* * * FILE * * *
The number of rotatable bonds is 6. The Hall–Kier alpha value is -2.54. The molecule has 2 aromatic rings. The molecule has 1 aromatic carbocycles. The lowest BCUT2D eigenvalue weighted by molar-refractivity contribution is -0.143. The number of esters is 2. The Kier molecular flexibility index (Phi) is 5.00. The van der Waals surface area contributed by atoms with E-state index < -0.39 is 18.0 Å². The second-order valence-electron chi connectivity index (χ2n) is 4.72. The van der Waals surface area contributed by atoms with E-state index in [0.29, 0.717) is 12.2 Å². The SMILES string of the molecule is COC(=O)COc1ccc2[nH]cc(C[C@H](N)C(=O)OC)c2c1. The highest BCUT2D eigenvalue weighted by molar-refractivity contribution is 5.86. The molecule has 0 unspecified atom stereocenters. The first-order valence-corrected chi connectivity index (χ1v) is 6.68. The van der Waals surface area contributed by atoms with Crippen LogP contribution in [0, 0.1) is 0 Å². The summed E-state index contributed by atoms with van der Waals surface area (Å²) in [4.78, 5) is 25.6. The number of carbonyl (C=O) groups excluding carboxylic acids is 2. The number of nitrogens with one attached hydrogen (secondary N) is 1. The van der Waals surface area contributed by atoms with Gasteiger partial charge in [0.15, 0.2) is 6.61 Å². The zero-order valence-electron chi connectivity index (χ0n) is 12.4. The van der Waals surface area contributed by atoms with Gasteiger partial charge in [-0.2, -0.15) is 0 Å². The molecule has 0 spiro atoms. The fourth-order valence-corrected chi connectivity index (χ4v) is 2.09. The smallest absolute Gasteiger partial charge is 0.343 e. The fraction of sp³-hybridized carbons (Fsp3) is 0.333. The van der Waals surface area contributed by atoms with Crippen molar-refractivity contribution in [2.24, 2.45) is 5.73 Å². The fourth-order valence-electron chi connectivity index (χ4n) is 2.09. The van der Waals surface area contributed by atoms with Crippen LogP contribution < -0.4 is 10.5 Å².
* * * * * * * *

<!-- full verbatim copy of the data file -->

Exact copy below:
The number of rotatable bonds is 6. The Hall–Kier alpha value is -2.54. The molecule has 2 aromatic rings. The molecule has 1 aromatic carbocycles. The lowest BCUT2D eigenvalue weighted by molar-refractivity contribution is -0.143. The number of esters is 2. The Kier molecular flexibility index (Phi) is 5.00. The van der Waals surface area contributed by atoms with E-state index < -0.39 is 18.0 Å². The second-order valence-electron chi connectivity index (χ2n) is 4.72. The van der Waals surface area contributed by atoms with E-state index in [0.29, 0.717) is 12.2 Å². The SMILES string of the molecule is COC(=O)COc1ccc2[nH]cc(C[C@H](N)C(=O)OC)c2c1. The highest BCUT2D eigenvalue weighted by molar-refractivity contribution is 5.86. The molecule has 0 unspecified atom stereocenters. The first-order valence-corrected chi connectivity index (χ1v) is 6.68. The van der Waals surface area contributed by atoms with Crippen LogP contribution in [0, 0.1) is 0 Å². The summed E-state index contributed by atoms with van der Waals surface area (Å²) in [4.78, 5) is 25.6. The number of carbonyl (C=O) groups excluding carboxylic acids is 2. The number of nitrogens with one attached hydrogen (secondary N) is 1. The van der Waals surface area contributed by atoms with Gasteiger partial charge in [0.15, 0.2) is 6.61 Å². The zero-order valence-electron chi connectivity index (χ0n) is 12.4. The van der Waals surface area contributed by atoms with Gasteiger partial charge in [-0.2, -0.15) is 0 Å². The molecule has 0 spiro atoms. The fourth-order valence-corrected chi connectivity index (χ4v) is 2.09. The smallest absolute Gasteiger partial charge is 0.343 e. The fraction of sp³-hybridized carbons (Fsp3) is 0.333. The van der Waals surface area contributed by atoms with Crippen molar-refractivity contribution in [2.24, 2.45) is 5.73 Å². The fourth-order valence-electron chi connectivity index (χ4n) is 2.09. The van der Waals surface area contributed by atoms with Crippen LogP contribution < -0.4 is 10.5 Å².